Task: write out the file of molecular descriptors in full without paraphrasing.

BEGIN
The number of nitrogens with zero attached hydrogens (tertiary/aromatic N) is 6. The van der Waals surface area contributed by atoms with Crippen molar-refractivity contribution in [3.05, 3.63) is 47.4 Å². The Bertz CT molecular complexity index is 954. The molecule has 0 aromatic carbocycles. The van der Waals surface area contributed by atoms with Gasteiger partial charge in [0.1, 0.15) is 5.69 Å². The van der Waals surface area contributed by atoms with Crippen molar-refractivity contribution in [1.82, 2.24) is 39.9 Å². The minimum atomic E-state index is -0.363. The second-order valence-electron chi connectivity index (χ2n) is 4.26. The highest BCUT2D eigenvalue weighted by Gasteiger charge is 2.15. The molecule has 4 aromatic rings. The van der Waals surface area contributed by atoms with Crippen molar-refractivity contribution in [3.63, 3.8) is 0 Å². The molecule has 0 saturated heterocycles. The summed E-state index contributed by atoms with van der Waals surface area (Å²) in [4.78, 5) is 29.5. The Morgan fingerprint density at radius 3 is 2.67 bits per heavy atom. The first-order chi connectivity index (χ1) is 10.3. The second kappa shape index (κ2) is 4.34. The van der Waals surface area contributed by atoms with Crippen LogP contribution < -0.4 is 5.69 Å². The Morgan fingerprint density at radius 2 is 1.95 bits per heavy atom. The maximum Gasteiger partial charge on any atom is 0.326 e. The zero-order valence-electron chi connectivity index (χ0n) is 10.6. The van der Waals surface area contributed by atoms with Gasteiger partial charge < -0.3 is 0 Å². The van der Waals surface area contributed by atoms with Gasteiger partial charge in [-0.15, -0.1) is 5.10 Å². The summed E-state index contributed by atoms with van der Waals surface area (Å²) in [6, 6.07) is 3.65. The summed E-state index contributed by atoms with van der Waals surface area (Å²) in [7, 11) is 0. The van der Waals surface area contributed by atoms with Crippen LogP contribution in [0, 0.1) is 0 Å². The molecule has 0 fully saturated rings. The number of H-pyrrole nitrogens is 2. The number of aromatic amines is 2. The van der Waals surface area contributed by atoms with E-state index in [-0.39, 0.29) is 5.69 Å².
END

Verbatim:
The number of nitrogens with zero attached hydrogens (tertiary/aromatic N) is 6. The van der Waals surface area contributed by atoms with Crippen molar-refractivity contribution in [3.05, 3.63) is 47.4 Å². The Bertz CT molecular complexity index is 954. The molecule has 0 aromatic carbocycles. The van der Waals surface area contributed by atoms with Gasteiger partial charge in [0.1, 0.15) is 5.69 Å². The van der Waals surface area contributed by atoms with Crippen molar-refractivity contribution in [1.82, 2.24) is 39.9 Å². The minimum atomic E-state index is -0.363. The second-order valence-electron chi connectivity index (χ2n) is 4.26. The highest BCUT2D eigenvalue weighted by Gasteiger charge is 2.15. The molecule has 4 aromatic rings. The van der Waals surface area contributed by atoms with Crippen molar-refractivity contribution in [3.63, 3.8) is 0 Å². The molecule has 0 saturated heterocycles. The summed E-state index contributed by atoms with van der Waals surface area (Å²) in [4.78, 5) is 29.5. The Morgan fingerprint density at radius 3 is 2.67 bits per heavy atom. The first-order chi connectivity index (χ1) is 10.3. The second kappa shape index (κ2) is 4.34. The van der Waals surface area contributed by atoms with Crippen LogP contribution < -0.4 is 5.69 Å². The Morgan fingerprint density at radius 2 is 1.95 bits per heavy atom. The maximum Gasteiger partial charge on any atom is 0.326 e. The zero-order valence-electron chi connectivity index (χ0n) is 10.6. The van der Waals surface area contributed by atoms with Gasteiger partial charge < -0.3 is 0 Å². The van der Waals surface area contributed by atoms with Gasteiger partial charge in [-0.15, -0.1) is 5.10 Å². The summed E-state index contributed by atoms with van der Waals surface area (Å²) in [6, 6.07) is 3.65. The summed E-state index contributed by atoms with van der Waals surface area (Å²) in [7, 11) is 0. The van der Waals surface area contributed by atoms with Crippen LogP contribution in [0, 0.1) is 0 Å². The molecule has 0 fully saturated rings. The number of H-pyrrole nitrogens is 2. The number of aromatic amines is 2. The van der Waals surface area contributed by atoms with E-state index in [-0.39, 0.29) is 5.69 Å².